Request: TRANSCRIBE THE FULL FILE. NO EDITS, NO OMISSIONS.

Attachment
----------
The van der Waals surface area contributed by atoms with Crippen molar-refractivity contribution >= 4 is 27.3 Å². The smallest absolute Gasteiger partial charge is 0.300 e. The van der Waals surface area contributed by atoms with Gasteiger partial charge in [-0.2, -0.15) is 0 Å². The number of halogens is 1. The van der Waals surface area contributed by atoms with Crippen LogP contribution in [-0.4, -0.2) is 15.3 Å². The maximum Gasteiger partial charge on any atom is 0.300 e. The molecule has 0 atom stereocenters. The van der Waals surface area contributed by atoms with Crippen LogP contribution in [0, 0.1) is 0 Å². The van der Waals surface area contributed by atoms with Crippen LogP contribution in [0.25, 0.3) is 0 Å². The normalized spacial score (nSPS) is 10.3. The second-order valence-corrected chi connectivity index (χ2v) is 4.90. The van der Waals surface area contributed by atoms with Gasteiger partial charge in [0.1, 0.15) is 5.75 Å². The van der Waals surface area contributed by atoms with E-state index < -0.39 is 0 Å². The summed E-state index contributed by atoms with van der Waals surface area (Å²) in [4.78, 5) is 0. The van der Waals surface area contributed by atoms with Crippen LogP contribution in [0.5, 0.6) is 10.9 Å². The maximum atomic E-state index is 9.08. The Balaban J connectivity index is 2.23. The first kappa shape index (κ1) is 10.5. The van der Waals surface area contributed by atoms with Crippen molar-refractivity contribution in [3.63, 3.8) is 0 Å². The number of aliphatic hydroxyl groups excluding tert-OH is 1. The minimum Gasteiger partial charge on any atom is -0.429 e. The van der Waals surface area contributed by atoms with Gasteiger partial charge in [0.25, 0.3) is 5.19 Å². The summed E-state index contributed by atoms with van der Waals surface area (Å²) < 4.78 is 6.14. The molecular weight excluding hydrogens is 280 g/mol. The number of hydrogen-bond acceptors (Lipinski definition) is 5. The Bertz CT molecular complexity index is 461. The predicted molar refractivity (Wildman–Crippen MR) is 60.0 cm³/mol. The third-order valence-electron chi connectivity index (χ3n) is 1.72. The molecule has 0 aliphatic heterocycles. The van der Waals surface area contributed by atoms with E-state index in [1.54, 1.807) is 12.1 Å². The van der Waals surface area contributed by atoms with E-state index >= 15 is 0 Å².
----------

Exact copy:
The van der Waals surface area contributed by atoms with Crippen molar-refractivity contribution >= 4 is 27.3 Å². The smallest absolute Gasteiger partial charge is 0.300 e. The van der Waals surface area contributed by atoms with Gasteiger partial charge in [-0.2, -0.15) is 0 Å². The number of halogens is 1. The van der Waals surface area contributed by atoms with Crippen LogP contribution in [-0.4, -0.2) is 15.3 Å². The maximum Gasteiger partial charge on any atom is 0.300 e. The molecule has 0 atom stereocenters. The van der Waals surface area contributed by atoms with Crippen LogP contribution in [0, 0.1) is 0 Å². The van der Waals surface area contributed by atoms with Crippen LogP contribution in [0.25, 0.3) is 0 Å². The normalized spacial score (nSPS) is 10.3. The second-order valence-corrected chi connectivity index (χ2v) is 4.90. The van der Waals surface area contributed by atoms with Gasteiger partial charge in [0.1, 0.15) is 5.75 Å². The van der Waals surface area contributed by atoms with E-state index < -0.39 is 0 Å². The summed E-state index contributed by atoms with van der Waals surface area (Å²) in [4.78, 5) is 0. The van der Waals surface area contributed by atoms with Crippen LogP contribution in [0.5, 0.6) is 10.9 Å². The maximum atomic E-state index is 9.08. The Balaban J connectivity index is 2.23. The first kappa shape index (κ1) is 10.5. The van der Waals surface area contributed by atoms with Crippen molar-refractivity contribution in [3.63, 3.8) is 0 Å². The number of aliphatic hydroxyl groups excluding tert-OH is 1. The minimum Gasteiger partial charge on any atom is -0.429 e. The van der Waals surface area contributed by atoms with Gasteiger partial charge in [0.25, 0.3) is 5.19 Å². The summed E-state index contributed by atoms with van der Waals surface area (Å²) < 4.78 is 6.14. The molecular weight excluding hydrogens is 280 g/mol. The number of hydrogen-bond acceptors (Lipinski definition) is 5. The Bertz CT molecular complexity index is 461. The predicted molar refractivity (Wildman–Crippen MR) is 60.0 cm³/mol. The third-order valence-electron chi connectivity index (χ3n) is 1.72. The molecule has 0 aliphatic heterocycles. The van der Waals surface area contributed by atoms with E-state index in [1.54, 1.807) is 12.1 Å². The van der Waals surface area contributed by atoms with E-state index >= 15 is 0 Å².